Retreating from that rarified atmosphere, we headed to the Phoenix Artist’s Club to see “La Chunga”, a play by Peruvian-Spanish writer Mario Vargas Llosa. A friend from Ottawa, Jessica Ruano, was the assistant director on the production, and it was great to see her, and her work. The play is a really compelling exploration of machismo culture and sexual politics, stylish and honest in its approach. It was performed in a tiny space at the back of the pub, downstairs from the Phoenix Theatre. A great venue and perfect for the play, which takes place in a bar. We loved it.

Sometimes, it drives me crazy to be here with so much going on all of the time. The possibilities are infinite. There is a new adventure around every corner. It is great to be back in London.

Little plates and big ideas in Barcelona

Our landlords in Barcelona gave us a special gift – a certificate for an evening of regional treats at Quimet & Quimet, a local bar/bodega. We decided to go there on our return from Bilbao.

At Quimet & Quimet

The minute we walked in, we felt a great sense of camaraderie. A tiny, one room space, Quimet & Quimet has been going since 1914 passing from one generation to the next and currently run by a brother and sister team. The small room is filled with bottles of wine and spirits floor to ceiling (some, perhaps, that have been there since the bodega opened). There is a long prep counter along one wall, where the owners were busily working.

The place felt full with only 14 customers. There were no chairs and only two tables to stand at, so we parked ourselves beside a long refrigerator filled with wine bottles. When the owners understood that we had been given a gift certificate, they filled our glasses with Cave, put the remainder of the bottle in the fridge beside us, and told us to fill our glasses whenever we needed. Then, over the course of the next hour and a half, they treated us with 16 different montaditos – little cold tapas creations on crusty breads.

The montaditos are improvised every night, depending on the fresh ingredients at hand. We explained that we were eating pescatarian/vegetarian and were presented with assemblages of fish, shellfish, roe, beans, cheeses, fruits and vegetables. We set them out along the top of the refrigerator and shared them amongst the four of us, only regretting that we didn’t know what most of the ingredients were. Joana, one of the owners, told us what she could, but between her Spanish, and our ignorance, we were not always sure of what we were eating. However, they were exciting and unique tastes, lovingly and individually created.

Because there were no tables, we felt as though we were in someone’s home, at a great party. The hosts were creating food, non-stop, but also chatting with people and keeping the “party” going. Soon we had met and had great conversations with almost everyone in the place.

The owners, busy behind the bar at Quimet & Quimet

Quimet & Quimet specialize in local cheeses. Someone told us about Cabrallas, “the strongest sheep’s milk cheese”, made in the north of Spain. It is wrapped in “vegetable matter”, buried in the ground under cow manure and left to age for a couple of years. Apparently, the homemade version is eaten with the worms that gather around the edges. The commercial version, we were assured is worm free.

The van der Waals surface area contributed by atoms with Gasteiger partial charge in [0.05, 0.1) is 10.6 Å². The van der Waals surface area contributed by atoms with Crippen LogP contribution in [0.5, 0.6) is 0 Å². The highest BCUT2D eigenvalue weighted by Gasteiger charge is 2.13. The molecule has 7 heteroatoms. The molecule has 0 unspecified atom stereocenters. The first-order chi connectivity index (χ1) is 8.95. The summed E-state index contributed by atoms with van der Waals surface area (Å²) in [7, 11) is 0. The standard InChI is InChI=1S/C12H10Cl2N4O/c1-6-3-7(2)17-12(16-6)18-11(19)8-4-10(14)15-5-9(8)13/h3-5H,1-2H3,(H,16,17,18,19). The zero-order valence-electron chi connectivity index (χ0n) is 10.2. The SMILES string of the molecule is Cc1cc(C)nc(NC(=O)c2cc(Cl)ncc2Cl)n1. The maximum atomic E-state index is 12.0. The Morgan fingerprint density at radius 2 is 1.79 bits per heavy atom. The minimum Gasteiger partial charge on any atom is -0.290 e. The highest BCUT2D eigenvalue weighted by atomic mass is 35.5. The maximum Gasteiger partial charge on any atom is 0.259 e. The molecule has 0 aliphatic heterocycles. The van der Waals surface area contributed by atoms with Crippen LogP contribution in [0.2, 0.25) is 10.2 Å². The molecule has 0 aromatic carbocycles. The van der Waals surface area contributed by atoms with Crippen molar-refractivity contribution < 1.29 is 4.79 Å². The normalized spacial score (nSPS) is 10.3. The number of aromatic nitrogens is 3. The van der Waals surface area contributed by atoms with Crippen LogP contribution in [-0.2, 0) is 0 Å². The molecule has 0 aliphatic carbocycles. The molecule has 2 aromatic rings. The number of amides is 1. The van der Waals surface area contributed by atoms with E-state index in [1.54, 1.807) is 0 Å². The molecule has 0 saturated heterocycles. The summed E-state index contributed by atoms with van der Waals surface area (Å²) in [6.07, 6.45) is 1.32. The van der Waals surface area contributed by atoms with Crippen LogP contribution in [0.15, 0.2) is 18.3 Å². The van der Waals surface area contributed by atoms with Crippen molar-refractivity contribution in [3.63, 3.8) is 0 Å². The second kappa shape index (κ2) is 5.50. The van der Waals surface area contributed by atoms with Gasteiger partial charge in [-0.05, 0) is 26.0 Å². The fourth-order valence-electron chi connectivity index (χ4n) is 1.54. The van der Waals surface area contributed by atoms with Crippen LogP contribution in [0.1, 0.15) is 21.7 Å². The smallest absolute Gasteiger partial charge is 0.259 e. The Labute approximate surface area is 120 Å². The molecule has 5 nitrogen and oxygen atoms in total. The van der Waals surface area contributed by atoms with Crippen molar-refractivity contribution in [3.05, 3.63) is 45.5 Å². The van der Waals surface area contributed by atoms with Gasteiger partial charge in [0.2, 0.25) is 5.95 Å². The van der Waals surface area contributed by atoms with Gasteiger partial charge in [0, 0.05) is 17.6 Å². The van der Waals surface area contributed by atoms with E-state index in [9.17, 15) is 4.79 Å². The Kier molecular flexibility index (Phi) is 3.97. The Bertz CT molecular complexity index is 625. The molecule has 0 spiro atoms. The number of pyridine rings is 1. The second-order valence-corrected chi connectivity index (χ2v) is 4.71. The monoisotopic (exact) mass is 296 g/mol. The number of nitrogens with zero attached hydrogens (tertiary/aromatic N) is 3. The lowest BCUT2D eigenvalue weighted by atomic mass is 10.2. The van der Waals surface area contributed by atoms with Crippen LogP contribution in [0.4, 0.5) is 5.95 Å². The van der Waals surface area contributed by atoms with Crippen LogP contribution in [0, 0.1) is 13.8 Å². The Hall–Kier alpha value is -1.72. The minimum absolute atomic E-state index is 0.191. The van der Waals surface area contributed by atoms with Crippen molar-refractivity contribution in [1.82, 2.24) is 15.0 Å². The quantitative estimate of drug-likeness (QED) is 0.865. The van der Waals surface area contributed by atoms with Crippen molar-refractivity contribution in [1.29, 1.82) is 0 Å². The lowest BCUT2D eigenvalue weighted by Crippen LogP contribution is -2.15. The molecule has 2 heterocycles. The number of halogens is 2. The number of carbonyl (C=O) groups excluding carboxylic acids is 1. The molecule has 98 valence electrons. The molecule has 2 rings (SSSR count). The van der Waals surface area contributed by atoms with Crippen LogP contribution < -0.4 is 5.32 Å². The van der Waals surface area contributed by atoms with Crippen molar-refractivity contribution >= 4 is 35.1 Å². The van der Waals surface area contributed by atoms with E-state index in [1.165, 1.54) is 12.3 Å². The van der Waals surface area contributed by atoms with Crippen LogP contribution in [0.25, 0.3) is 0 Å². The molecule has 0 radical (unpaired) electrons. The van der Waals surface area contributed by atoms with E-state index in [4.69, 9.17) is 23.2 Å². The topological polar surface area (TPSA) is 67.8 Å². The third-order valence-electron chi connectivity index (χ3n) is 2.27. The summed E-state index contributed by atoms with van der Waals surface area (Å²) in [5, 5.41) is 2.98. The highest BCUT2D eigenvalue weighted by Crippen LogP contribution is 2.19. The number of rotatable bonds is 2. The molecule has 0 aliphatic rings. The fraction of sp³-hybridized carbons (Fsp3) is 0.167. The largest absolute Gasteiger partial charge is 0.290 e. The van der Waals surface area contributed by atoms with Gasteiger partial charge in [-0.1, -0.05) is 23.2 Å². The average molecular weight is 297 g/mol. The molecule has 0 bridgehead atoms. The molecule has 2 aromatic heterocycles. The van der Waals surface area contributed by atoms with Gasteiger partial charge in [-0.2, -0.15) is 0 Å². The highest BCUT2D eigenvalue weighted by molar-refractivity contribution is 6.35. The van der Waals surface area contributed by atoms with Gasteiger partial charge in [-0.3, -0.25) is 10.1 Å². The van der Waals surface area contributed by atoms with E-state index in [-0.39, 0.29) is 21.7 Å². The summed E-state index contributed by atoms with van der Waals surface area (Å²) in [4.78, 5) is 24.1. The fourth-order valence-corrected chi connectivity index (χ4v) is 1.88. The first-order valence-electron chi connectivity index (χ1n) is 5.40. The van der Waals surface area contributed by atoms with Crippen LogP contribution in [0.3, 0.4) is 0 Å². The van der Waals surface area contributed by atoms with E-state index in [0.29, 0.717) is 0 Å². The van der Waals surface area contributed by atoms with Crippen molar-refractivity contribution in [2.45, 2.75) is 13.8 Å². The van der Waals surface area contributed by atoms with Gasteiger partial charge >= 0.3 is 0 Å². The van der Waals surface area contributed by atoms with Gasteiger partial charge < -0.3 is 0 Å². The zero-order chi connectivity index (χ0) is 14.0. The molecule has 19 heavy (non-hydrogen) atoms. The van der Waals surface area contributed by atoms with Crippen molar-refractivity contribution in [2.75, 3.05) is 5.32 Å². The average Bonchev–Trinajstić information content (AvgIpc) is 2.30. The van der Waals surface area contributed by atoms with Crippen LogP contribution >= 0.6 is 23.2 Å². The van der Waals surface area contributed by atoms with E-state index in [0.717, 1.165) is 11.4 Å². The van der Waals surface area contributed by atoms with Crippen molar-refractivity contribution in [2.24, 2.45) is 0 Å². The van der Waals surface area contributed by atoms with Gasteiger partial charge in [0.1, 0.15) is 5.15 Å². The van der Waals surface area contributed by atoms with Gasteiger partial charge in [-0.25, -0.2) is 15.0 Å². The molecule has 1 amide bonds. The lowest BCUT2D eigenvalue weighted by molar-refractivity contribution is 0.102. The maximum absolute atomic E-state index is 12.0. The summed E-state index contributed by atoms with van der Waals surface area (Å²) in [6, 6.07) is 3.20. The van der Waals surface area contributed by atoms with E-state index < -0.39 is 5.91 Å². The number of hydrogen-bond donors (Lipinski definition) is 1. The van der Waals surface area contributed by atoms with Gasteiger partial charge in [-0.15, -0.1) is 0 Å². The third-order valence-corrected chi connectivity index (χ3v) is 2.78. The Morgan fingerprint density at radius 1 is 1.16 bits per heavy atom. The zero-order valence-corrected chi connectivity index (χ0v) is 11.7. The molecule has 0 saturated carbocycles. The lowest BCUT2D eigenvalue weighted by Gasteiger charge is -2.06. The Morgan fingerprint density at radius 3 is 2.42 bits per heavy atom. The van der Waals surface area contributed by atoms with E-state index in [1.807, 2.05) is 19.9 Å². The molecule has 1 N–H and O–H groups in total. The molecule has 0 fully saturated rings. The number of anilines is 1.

Of course we had to try some. It was that kind of a place, that kind of evening.  (It was a very strong cheese. A little went a long way)

We finished the evening with Portado Miso, a chilled herbal digestif from Galicia. We walked back to the apartment feeling really lucky to have been invited and wishing that we could spend a lot more time there.

Tim, Amanda and Hinda at Quimet & Quimet

We spent the next day walking along the harbor and visiting galleries. We went to the Joan Miro gallery on Muntanya de Montjuic overlooking the city, and to the Picasso museum in Gothic palaces in the centre of the old city. Both gave us insights into the artists’ connection to their Catalan childhoods and the influence that they had on each other’s work. Inspired, we decided to go to see the work of the third great Catalan artist of the twentieth century. We went to the small town of Figueres, about 60 miles away, to experience the Dali museum.

The back of the museum, covered in little loaves of bread and giant eggs
A whimsical Dali out front

Dali created his museum in a renovated theatre in his hometown. He knew it would put the town on the map as a tourist destination and it certainly has. Figueres is a pretty little Spanish town, quite ordinary, except for the fact that it houses the world’s most elaborately eccentric gallery.

The Dali museum is totally fun. It is arranged randomly, although there are arrows to guide you so that you don’t get too lost. It is filled with whimsical things that Dali made specifically for the museum. He also built it knowing it would also be his “final resting place”. His tomb is in the middle of the gallery, in a surprisingly conservative setting, surrounded by his gold jewelry creations, turning him into a kind of Faberge icon.

The central courtyard of the gallery is filled with a sculpture based on an old car.

Car sculpture in the courtyard

When you look inside the car, the driver is being consumed by ivy.

Inside the car